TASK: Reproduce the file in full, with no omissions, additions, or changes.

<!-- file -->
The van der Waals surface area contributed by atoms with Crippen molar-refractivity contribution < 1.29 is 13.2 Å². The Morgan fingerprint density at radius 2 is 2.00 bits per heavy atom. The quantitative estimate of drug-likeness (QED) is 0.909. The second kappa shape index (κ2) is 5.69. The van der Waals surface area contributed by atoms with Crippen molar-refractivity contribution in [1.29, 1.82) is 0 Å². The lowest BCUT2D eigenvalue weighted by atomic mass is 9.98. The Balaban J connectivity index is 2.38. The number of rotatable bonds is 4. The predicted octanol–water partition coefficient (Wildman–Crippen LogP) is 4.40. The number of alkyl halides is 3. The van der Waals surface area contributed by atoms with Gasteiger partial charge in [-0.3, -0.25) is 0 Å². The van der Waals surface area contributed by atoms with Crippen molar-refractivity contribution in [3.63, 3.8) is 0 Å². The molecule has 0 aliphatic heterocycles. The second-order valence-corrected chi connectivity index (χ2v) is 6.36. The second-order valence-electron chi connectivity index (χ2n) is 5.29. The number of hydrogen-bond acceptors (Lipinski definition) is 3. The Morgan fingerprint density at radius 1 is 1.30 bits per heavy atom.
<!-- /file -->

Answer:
The van der Waals surface area contributed by atoms with Crippen molar-refractivity contribution < 1.29 is 13.2 Å². The Morgan fingerprint density at radius 2 is 2.00 bits per heavy atom. The quantitative estimate of drug-likeness (QED) is 0.909. The second kappa shape index (κ2) is 5.69. The van der Waals surface area contributed by atoms with Crippen molar-refractivity contribution in [1.29, 1.82) is 0 Å². The lowest BCUT2D eigenvalue weighted by atomic mass is 9.98. The Balaban J connectivity index is 2.38. The number of rotatable bonds is 4. The predicted octanol–water partition coefficient (Wildman–Crippen LogP) is 4.40. The number of alkyl halides is 3. The van der Waals surface area contributed by atoms with Gasteiger partial charge in [-0.3, -0.25) is 0 Å². The van der Waals surface area contributed by atoms with Crippen molar-refractivity contribution in [3.63, 3.8) is 0 Å². The molecule has 0 aliphatic heterocycles. The second-order valence-corrected chi connectivity index (χ2v) is 6.36. The second-order valence-electron chi connectivity index (χ2n) is 5.29. The number of hydrogen-bond acceptors (Lipinski definition) is 3. The Morgan fingerprint density at radius 1 is 1.30 bits per heavy atom.